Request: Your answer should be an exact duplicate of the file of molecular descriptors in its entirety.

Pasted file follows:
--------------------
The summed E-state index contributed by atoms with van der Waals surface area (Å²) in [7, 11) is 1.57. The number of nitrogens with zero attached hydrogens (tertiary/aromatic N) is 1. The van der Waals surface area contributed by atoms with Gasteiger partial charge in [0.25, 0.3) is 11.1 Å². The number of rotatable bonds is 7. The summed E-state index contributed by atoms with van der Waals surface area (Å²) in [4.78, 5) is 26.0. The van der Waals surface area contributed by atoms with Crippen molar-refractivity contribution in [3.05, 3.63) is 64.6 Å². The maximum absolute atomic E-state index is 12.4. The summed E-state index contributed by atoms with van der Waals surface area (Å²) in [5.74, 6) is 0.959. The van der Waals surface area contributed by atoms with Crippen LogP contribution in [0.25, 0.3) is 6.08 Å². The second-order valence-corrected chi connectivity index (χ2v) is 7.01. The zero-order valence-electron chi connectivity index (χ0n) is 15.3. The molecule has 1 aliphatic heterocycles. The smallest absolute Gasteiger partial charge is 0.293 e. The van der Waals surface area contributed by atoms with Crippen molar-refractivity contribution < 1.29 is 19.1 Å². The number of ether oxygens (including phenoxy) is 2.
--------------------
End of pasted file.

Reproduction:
The summed E-state index contributed by atoms with van der Waals surface area (Å²) in [7, 11) is 1.57. The number of nitrogens with zero attached hydrogens (tertiary/aromatic N) is 1. The van der Waals surface area contributed by atoms with Gasteiger partial charge in [0.25, 0.3) is 11.1 Å². The number of rotatable bonds is 7. The summed E-state index contributed by atoms with van der Waals surface area (Å²) in [4.78, 5) is 26.0. The van der Waals surface area contributed by atoms with Crippen molar-refractivity contribution in [3.05, 3.63) is 64.6 Å². The maximum absolute atomic E-state index is 12.4. The summed E-state index contributed by atoms with van der Waals surface area (Å²) in [5.74, 6) is 0.959. The van der Waals surface area contributed by atoms with Crippen LogP contribution in [0.25, 0.3) is 6.08 Å². The second-order valence-corrected chi connectivity index (χ2v) is 7.01. The zero-order valence-electron chi connectivity index (χ0n) is 15.3. The molecule has 1 aliphatic heterocycles. The smallest absolute Gasteiger partial charge is 0.293 e. The van der Waals surface area contributed by atoms with Crippen molar-refractivity contribution < 1.29 is 19.1 Å². The number of ether oxygens (including phenoxy) is 2.